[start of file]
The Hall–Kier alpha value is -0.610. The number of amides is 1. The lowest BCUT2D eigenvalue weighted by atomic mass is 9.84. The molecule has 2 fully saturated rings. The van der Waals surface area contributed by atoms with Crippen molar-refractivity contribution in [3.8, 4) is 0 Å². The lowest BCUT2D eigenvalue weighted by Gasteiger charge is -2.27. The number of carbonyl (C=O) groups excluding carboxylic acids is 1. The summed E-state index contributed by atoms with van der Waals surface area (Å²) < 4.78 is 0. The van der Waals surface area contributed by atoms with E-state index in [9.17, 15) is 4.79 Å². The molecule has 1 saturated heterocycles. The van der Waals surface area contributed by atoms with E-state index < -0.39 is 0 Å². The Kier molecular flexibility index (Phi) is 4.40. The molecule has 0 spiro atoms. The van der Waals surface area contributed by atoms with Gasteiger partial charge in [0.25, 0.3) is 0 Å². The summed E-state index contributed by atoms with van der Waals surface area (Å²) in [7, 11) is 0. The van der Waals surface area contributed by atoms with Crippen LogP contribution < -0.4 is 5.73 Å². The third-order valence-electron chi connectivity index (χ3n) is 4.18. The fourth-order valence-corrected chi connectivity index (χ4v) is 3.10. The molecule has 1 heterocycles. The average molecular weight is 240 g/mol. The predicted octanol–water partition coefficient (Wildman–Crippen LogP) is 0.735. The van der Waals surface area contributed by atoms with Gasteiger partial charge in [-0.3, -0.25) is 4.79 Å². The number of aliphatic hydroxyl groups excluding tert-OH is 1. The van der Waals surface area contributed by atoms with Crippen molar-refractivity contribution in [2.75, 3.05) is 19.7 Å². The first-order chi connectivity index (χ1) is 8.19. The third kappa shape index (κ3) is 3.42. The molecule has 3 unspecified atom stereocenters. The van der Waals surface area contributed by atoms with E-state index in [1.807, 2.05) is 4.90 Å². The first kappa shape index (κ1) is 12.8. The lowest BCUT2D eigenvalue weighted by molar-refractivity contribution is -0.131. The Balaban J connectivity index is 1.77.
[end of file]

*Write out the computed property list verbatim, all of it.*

The Hall–Kier alpha value is -0.610. The number of amides is 1. The lowest BCUT2D eigenvalue weighted by atomic mass is 9.84. The molecule has 2 fully saturated rings. The van der Waals surface area contributed by atoms with Crippen molar-refractivity contribution in [3.8, 4) is 0 Å². The lowest BCUT2D eigenvalue weighted by Gasteiger charge is -2.27. The number of carbonyl (C=O) groups excluding carboxylic acids is 1. The summed E-state index contributed by atoms with van der Waals surface area (Å²) < 4.78 is 0. The van der Waals surface area contributed by atoms with E-state index in [9.17, 15) is 4.79 Å². The molecule has 1 saturated heterocycles. The van der Waals surface area contributed by atoms with E-state index < -0.39 is 0 Å². The Kier molecular flexibility index (Phi) is 4.40. The molecule has 0 spiro atoms. The van der Waals surface area contributed by atoms with Gasteiger partial charge in [0.25, 0.3) is 0 Å². The summed E-state index contributed by atoms with van der Waals surface area (Å²) in [7, 11) is 0. The van der Waals surface area contributed by atoms with Crippen LogP contribution < -0.4 is 5.73 Å². The third-order valence-electron chi connectivity index (χ3n) is 4.18. The fourth-order valence-corrected chi connectivity index (χ4v) is 3.10. The molecule has 1 heterocycles. The average molecular weight is 240 g/mol. The predicted octanol–water partition coefficient (Wildman–Crippen LogP) is 0.735. The van der Waals surface area contributed by atoms with Gasteiger partial charge in [-0.3, -0.25) is 4.79 Å². The number of aliphatic hydroxyl groups excluding tert-OH is 1. The van der Waals surface area contributed by atoms with Crippen molar-refractivity contribution in [2.75, 3.05) is 19.7 Å². The first-order chi connectivity index (χ1) is 8.19. The third kappa shape index (κ3) is 3.42. The molecule has 3 unspecified atom stereocenters. The van der Waals surface area contributed by atoms with E-state index in [1.807, 2.05) is 4.90 Å². The first kappa shape index (κ1) is 12.8. The lowest BCUT2D eigenvalue weighted by molar-refractivity contribution is -0.131. The Balaban J connectivity index is 1.77.